Evolution of a Blog

This blog has evolved as I have as a maker. It starts at the beginning of my journey where I began to re-tread my tires in the useful lore of micro electronics and the open-source software that can drive them. While building solutions around micro-electronics are still an occasional topic my more recent focus has been on the 3D Printing side of making.

Monday, February 13, 2017

Ship Project - Assembly

Photo #1
Here is a photo of the assembled model.  It is largely painted though not completely and it has not been weathered.   There are a lot of learnings coming out of this build that I will apply to the model files and then I will print and paint a final version.  In the meantime, I will practice some weathering techniques on this version.

In the remainder of this post I will detail the changes that need to be made for what I expect will be the final version of the model!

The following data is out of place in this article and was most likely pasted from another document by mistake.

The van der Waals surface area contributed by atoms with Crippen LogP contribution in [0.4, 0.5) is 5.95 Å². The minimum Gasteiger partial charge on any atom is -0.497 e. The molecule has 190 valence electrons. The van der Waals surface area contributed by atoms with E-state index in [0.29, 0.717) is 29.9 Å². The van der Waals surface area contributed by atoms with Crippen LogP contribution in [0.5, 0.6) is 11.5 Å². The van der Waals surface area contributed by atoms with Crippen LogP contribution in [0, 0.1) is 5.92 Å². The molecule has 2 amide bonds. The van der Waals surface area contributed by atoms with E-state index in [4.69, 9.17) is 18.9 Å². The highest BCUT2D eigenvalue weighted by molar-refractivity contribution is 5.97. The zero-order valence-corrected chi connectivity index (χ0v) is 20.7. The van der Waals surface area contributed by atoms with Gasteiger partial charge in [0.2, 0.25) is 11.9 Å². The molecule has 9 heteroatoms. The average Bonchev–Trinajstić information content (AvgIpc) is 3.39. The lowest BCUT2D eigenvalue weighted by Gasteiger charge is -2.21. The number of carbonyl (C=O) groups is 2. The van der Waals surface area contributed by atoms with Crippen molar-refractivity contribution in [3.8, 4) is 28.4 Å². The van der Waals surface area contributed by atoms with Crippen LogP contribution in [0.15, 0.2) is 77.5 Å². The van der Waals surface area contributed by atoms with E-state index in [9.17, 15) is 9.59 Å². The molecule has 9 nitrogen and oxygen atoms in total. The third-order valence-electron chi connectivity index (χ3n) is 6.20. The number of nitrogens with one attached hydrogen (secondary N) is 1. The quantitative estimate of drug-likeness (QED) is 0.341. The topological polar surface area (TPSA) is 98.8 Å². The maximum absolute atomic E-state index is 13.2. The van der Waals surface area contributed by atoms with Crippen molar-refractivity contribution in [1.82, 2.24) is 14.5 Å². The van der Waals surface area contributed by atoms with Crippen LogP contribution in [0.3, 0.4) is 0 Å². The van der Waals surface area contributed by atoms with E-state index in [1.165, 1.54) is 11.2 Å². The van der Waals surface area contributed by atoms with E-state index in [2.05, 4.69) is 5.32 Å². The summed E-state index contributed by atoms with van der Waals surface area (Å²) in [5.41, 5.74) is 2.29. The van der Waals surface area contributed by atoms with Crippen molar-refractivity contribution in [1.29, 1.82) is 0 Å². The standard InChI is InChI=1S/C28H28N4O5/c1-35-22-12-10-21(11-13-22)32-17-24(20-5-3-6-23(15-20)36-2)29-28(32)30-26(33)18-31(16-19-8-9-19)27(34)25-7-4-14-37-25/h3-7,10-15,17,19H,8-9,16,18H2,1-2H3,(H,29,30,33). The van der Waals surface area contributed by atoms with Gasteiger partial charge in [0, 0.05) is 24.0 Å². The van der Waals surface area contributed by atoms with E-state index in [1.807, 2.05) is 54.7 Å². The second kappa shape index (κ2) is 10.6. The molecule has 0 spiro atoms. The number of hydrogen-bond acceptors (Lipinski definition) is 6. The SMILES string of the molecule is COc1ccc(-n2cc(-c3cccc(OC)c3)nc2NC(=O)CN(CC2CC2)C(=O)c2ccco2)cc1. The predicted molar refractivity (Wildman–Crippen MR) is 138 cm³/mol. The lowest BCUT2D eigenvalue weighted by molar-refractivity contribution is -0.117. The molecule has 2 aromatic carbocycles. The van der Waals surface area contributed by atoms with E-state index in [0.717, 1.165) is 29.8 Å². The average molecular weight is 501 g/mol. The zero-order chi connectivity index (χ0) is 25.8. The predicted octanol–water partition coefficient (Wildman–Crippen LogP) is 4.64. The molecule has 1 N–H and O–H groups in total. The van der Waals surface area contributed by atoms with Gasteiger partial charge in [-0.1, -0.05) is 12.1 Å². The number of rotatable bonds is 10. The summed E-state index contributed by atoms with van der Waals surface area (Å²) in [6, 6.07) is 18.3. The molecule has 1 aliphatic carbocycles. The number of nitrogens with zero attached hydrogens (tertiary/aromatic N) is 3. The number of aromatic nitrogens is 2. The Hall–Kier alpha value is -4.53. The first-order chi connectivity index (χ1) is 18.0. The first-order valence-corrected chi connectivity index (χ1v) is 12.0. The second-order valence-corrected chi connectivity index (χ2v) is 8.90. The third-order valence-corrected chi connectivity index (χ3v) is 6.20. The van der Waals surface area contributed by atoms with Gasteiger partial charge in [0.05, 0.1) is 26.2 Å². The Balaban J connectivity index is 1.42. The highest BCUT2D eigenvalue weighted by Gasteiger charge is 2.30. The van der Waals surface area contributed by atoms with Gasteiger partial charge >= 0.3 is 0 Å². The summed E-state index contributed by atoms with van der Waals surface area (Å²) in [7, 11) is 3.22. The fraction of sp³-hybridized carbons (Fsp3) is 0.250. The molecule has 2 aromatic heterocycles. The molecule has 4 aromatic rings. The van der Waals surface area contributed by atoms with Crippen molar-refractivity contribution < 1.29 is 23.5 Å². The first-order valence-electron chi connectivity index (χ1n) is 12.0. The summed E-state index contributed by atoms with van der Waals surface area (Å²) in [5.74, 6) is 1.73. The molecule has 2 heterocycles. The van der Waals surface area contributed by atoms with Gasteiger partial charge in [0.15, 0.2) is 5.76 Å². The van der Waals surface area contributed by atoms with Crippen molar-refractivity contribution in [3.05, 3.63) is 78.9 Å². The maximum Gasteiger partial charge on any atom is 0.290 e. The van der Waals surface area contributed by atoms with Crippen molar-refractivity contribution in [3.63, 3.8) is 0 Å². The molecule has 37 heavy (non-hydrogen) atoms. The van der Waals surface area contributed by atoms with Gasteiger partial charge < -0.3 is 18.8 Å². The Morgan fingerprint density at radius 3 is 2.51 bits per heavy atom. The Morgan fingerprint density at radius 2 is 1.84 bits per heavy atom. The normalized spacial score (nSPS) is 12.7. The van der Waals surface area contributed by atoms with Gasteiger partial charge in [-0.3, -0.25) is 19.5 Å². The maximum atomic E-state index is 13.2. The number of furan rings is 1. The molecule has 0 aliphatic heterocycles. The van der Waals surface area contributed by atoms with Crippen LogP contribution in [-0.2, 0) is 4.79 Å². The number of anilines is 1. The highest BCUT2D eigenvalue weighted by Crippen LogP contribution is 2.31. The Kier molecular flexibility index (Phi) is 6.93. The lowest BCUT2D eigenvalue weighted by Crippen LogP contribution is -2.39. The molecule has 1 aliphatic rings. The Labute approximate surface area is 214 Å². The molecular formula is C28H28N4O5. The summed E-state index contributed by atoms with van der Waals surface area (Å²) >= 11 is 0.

Photo #2

Planned changes for a final version of the model (in no particular order):

  • Hatches and other details should have inset outlines that will accept a pin line of black paint (#3)
  • Railings should look the same (#2)
  • Ladder should fit in cutout (#3)
  • Support pillars for bridge need to be shorter and the whole configuration needs to be rethought for assembly (#4)
  • Structures such as the life raft, forward hatch, and anchor capstans should be printed as stand alone items for ease of painting (#2, #5)
  • Hole in the crane boom is on the wrong side (#6)
  • Photo #3
  • Layering on hull is accentuated by weathering (even at 80 microns). Suggest final print at a low 60 microns, varnish, and then sand.

General observations:

  • All parts should be printed at 60 micron resolution and at very slow speed to hide ridging
  • Parts with flat surfaces should be rotated by 45 degrees so filament lines look more natural (#3)

Photo #4

Photo #5
Photo #6
Photo #7

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